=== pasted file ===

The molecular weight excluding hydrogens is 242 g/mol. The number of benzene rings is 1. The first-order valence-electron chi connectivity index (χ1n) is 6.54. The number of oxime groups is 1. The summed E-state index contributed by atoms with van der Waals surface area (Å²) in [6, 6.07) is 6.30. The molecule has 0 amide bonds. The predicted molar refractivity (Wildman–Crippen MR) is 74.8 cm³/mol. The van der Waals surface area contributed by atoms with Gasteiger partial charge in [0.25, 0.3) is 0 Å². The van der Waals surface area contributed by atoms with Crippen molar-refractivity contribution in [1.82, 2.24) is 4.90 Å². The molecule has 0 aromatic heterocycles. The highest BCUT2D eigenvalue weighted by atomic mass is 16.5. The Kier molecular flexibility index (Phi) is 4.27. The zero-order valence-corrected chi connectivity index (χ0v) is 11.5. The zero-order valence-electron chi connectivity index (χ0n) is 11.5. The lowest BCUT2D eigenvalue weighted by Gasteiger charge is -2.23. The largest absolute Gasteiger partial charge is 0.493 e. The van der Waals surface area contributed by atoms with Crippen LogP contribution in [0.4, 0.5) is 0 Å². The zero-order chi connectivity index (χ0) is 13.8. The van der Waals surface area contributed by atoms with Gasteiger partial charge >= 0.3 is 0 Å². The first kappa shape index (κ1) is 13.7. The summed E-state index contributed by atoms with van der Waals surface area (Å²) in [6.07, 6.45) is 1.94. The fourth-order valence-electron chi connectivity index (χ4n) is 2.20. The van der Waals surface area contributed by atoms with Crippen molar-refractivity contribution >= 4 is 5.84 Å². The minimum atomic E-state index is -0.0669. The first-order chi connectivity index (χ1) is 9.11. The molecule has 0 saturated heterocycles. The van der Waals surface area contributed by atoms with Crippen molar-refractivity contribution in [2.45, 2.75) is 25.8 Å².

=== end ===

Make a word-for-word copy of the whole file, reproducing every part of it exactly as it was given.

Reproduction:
The molecular weight excluding hydrogens is 242 g/mol. The number of benzene rings is 1. The first-order valence-electron chi connectivity index (χ1n) is 6.54. The number of oxime groups is 1. The summed E-state index contributed by atoms with van der Waals surface area (Å²) in [6, 6.07) is 6.30. The molecule has 0 amide bonds. The predicted molar refractivity (Wildman–Crippen MR) is 74.8 cm³/mol. The van der Waals surface area contributed by atoms with Gasteiger partial charge in [0.25, 0.3) is 0 Å². The van der Waals surface area contributed by atoms with Crippen molar-refractivity contribution in [1.82, 2.24) is 4.90 Å². The molecule has 0 aromatic heterocycles. The highest BCUT2D eigenvalue weighted by atomic mass is 16.5. The Kier molecular flexibility index (Phi) is 4.27. The zero-order valence-corrected chi connectivity index (χ0v) is 11.5. The zero-order valence-electron chi connectivity index (χ0n) is 11.5. The lowest BCUT2D eigenvalue weighted by Gasteiger charge is -2.23. The largest absolute Gasteiger partial charge is 0.493 e. The van der Waals surface area contributed by atoms with Crippen LogP contribution in [0.4, 0.5) is 0 Å². The zero-order chi connectivity index (χ0) is 13.8. The van der Waals surface area contributed by atoms with Gasteiger partial charge >= 0.3 is 0 Å². The first kappa shape index (κ1) is 13.7. The summed E-state index contributed by atoms with van der Waals surface area (Å²) in [6.07, 6.45) is 1.94. The fourth-order valence-electron chi connectivity index (χ4n) is 2.20. The van der Waals surface area contributed by atoms with Crippen molar-refractivity contribution >= 4 is 5.84 Å². The minimum atomic E-state index is -0.0669. The first-order chi connectivity index (χ1) is 9.11. The molecule has 0 saturated heterocycles. The van der Waals surface area contributed by atoms with Crippen molar-refractivity contribution in [2.45, 2.75) is 25.8 Å².